A Lot or a Little?
What you will—and won't—find in this book.
Explores how a social media platform could exploit its users and offers a chance for readers to examine how they use and are influenced by popular social media platforms.
You can work successfully as a team even if you're really different and perhaps weren't even friends before teaming up.
Positive Role Models
Initially, Luna, Mini, Alex, Darrell, and Kilo don't see any way they could work together as a team, much less become friends. But as they get to know one another and share their secrets, they begin to see past their false assumptions about one another and learn to value each person for who they really are.
Luna lives with her mother who's Spanish, and their conversations in the book often move back and forth between English to Spanish. Her father, who died when she was a child, was Mexican. Luna's terrified that if her mother loses her job, she'll lose her work visa and be deported. There's diversity in the cast, in terms of ethnic and sexual identity. Samantha, Alex, Mimi, and Kilo are White, and Darrell is White and gay. Ruby, like Luna, is Latina.
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Violence & Scariness
Cyberbullying causes a girl to attempt suicide. Teens are imprisoned and held against their will. Someone unsuccessfully tampers with the brakes on a teen's car and a boy hits another boy so hard he falls to his knees.
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Sex, Romance & Nudity
A short scene describes a first time sexual experience ( "He respected me, just as he promised …. In a rhythm that was just ours … The gentle pain. The beauty and the ugly truth. I wanted it all.")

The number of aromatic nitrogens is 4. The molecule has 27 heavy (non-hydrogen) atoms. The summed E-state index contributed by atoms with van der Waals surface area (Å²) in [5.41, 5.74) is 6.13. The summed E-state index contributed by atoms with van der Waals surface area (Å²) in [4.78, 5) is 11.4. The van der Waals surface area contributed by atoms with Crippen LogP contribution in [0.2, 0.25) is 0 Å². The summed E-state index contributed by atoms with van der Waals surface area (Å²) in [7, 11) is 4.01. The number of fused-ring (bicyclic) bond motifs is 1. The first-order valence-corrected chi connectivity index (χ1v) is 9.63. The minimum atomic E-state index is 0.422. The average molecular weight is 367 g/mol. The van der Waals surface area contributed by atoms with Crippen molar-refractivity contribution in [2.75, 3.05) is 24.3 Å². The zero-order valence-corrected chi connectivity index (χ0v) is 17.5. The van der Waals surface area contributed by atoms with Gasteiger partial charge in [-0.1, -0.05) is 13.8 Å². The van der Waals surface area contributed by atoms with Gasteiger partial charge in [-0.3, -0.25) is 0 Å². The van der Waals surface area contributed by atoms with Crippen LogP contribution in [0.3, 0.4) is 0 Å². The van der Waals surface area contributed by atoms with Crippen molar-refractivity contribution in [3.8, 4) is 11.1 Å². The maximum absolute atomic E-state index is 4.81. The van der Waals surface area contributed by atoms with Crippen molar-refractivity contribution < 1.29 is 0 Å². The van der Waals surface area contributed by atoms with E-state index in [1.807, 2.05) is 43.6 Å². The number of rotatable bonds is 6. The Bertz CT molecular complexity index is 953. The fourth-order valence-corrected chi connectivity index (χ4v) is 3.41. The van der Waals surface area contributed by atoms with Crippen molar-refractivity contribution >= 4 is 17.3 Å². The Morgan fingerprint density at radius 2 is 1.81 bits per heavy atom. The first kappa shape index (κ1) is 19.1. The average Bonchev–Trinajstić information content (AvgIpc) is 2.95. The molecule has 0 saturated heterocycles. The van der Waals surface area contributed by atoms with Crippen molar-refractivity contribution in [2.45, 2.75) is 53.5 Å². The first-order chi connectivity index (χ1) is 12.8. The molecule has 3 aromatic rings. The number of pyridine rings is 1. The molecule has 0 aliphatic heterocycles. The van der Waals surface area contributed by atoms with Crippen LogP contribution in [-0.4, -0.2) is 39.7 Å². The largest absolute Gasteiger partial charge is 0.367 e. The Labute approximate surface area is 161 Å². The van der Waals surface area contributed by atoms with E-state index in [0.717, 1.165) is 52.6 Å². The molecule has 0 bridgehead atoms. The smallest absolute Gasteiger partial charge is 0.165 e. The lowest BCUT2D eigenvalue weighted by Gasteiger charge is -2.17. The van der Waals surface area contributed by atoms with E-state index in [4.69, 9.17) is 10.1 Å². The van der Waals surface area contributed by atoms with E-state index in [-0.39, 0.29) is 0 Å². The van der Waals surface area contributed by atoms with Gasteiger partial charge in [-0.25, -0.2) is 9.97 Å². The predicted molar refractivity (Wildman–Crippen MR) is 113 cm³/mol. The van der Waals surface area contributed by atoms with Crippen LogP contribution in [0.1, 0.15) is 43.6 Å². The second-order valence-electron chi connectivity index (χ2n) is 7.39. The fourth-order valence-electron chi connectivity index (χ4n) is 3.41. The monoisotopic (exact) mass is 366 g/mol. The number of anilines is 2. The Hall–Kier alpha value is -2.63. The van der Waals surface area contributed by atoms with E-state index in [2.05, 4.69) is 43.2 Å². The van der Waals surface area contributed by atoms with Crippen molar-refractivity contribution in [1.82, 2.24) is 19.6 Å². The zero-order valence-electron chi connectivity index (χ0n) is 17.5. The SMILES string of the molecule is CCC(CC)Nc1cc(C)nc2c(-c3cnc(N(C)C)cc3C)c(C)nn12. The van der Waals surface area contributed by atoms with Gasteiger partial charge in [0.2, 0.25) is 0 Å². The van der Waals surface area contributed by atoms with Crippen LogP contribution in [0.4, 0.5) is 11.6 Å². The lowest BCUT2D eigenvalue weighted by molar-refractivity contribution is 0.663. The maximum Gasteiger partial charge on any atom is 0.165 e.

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A few uses of "hell," "crap," and "a--hole."
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Products & Purchases
The book opens with Luna's Playlist of 61 retro songs ( everything from Cyndi Lauper's "Girls Just Wanna Have Fun" and Enrique Iglesias' "Bailamos" to "Thunderstruck" by AC/DC) and each of those songs is the title of a chapter in the book. There's a QR code at the end of Luna's Playlist that lets readers "Listen Along with Luna."
Drinking, Drugs & Smoking
Teens drink and get drunk at parties and take it for granted that alcohol will be available at their parties. There's a brief mention of teens vaping.
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Parents Need to Know
Parents need to know that Sofía Lapuente and Jarrod Shusterman's Retro is a mystery with provocative storylines about the power of social media. When 17-year-old Luna María Valero Iglesias takes the fall for her friend Samantha's shoplifting, she retaliates by posting a video of a drunk Samantha trashing her friends on Limbo, a popular social media site. Luna is guilt-ridden when Samantha attempts suicide and she reaches out to Limbo, which responds in a most unexpected way with a Retro Challenge: Students at Luna's high school who are willing to give up all technology created after 2000 for the school year can win a full college scholarship. Not surprisingly, Limbo's generosity has a dark side as contestants begin to not just be eliminated, but disappear. A short scene describes a first-time sexual experience ("The gentle pain. The beauty and the ugly truth. I wanted it all."). Teens drink and get drunk at parties and and there are a few uses of "hell," "crap," and "a--hole." Characters are White and Latina and learn to look past their false assumptions about each other to work as a team.
Is It Any Good?
After a brisk and compelling beginning, the story noticeably slows down and only gets moving again as it nears what readers may find is a let down of a conclusion. Readers who are fans of all things Retro (non-smart technology, vintage clothes, and rock classics) should enjoy seeing how the characters successfully navigate a tech-filled world. And all readers can benefit from the important lessons the characters learn by disconnecting.
Did we miss something on diversity?
Research shows a connection between kids' healthy self-esteem and positive portrayals in media. That's why we've added a new "Diverse Representations" section to our reviews that will be rolling out on an ongoing basis. You can help us help kids by suggesting a diversity update.